I think I’ve been late to this. I saw the story about Barclaycard wanting to do “cardless” credit cards but, of course, Amazon want to vertically integrate. See the first video below. Interesting that this is incredibly similar to previous ‘envisionings’ of “the future” of retail/shopping. The first thing I thought was: ‘hang on, this is Microsoft circa 2004’, see the second video below… and I’m sure there’s been others, not least from the likes of HP Labs… I wonder where patents lie on this stuff, cos that will be a big bargaining chip.
This is interesting though insofar as, when I was writing about the Microsoft Office Labs videos in 2008/9, the ‘future’ they figured was always positioned at some distance, it was certainly not explicitly stated that this is something you should definitely expect to happen, more a kind of ‘mood music’ to capture some sensibilities of a possible future, by representing it and hooking ideas into our general imagination of technology and society. It certainly plays on the trope of the normalisation of heavy surveillance… what else can such a system be?
The Amazon Go video is an interesting confluence of lots of contemporary trends in attempts to refigure how we imagine digital technology. Implicit in the video is a normalisation of yet-more automation (of payment, of trust). Explicit here, as already mentioned, is that these kinds of places are not ‘private’ in any way – the system “knows” you, will know your habits, manages your money and that’s ok, in fact – it’s apparently preferable (trust, again).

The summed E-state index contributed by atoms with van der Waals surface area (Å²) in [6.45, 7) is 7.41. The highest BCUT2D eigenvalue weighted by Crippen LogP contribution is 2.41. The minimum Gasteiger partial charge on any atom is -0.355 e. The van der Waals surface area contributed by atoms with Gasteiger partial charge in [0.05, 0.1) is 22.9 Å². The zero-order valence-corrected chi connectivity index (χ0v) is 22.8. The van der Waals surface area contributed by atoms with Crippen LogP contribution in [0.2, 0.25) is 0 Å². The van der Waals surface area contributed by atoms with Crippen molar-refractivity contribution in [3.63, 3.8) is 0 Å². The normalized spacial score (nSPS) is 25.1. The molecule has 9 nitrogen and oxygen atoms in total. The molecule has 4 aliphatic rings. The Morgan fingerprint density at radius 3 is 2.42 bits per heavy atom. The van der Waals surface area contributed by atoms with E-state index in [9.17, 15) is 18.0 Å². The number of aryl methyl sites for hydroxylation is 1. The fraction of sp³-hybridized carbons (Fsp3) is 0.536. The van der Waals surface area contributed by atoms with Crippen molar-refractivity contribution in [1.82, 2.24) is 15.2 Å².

Amazon seem to be fairly aggressively pushing this, taking the smooth apparently effortless aesthetics of many tech design fiction videos and using this as a means to capture the idea that such technology = Amazon. Apparently there is a “beta” shop in Seattle (where else?). No doubt someone will already be writing a journal article about this as code/space and, of course it is (and just as Kitchin & Dodge suggest about airports – I wouldn’t want to be in this shop when the servers go down), but I think the thing I find more interesting is that it seems to me that this is perhaps an overtly political manoeuvre to capture the public story about what ‘currency’ is and how payment works when we take for granted higher levels of automation, through what kinds of institution and who we can trust. This is quite a different story to the blockchain, Amazon seem to be saying “let us handle the trust issue” – a pitch usually made by a bank, or PayPal… That might be interesting to think about (I’m sure people, like Rachel O’Dwyer, already are), not least in relation to other ways ‘trust’ is being addressed (and attempts are being made to refigure it) by other companies, institutions and groups.
All this means I’ll definitely be re-writing my lecture about money for the next iteration of my “Geographies of Technology” module next term…